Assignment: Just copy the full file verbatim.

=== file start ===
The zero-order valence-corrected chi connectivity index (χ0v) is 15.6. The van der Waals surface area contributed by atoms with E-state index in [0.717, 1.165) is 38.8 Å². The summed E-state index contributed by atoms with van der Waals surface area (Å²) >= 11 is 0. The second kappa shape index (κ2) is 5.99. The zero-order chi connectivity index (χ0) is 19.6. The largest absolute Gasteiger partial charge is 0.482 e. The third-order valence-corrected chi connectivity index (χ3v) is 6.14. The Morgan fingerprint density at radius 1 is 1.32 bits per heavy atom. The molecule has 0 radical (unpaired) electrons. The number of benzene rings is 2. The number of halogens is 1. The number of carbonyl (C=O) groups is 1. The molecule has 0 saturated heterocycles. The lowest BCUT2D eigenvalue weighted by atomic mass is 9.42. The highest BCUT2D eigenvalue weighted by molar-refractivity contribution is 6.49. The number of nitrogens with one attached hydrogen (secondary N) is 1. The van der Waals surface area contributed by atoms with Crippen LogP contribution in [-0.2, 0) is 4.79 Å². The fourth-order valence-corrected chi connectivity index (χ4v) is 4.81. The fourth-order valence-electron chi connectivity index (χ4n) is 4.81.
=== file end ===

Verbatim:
The zero-order valence-corrected chi connectivity index (χ0v) is 15.6. The van der Waals surface area contributed by atoms with E-state index in [0.717, 1.165) is 38.8 Å². The summed E-state index contributed by atoms with van der Waals surface area (Å²) >= 11 is 0. The second kappa shape index (κ2) is 5.99. The zero-order chi connectivity index (χ0) is 19.6. The largest absolute Gasteiger partial charge is 0.482 e. The third-order valence-corrected chi connectivity index (χ3v) is 6.14. The Morgan fingerprint density at radius 1 is 1.32 bits per heavy atom. The molecule has 0 radical (unpaired) electrons. The number of benzene rings is 2. The number of halogens is 1. The number of carbonyl (C=O) groups is 1. The molecule has 0 saturated heterocycles. The lowest BCUT2D eigenvalue weighted by atomic mass is 9.42. The highest BCUT2D eigenvalue weighted by molar-refractivity contribution is 6.49. The number of nitrogens with one attached hydrogen (secondary N) is 1. The van der Waals surface area contributed by atoms with Crippen LogP contribution in [-0.2, 0) is 4.79 Å². The fourth-order valence-corrected chi connectivity index (χ4v) is 4.81. The fourth-order valence-electron chi connectivity index (χ4n) is 4.81.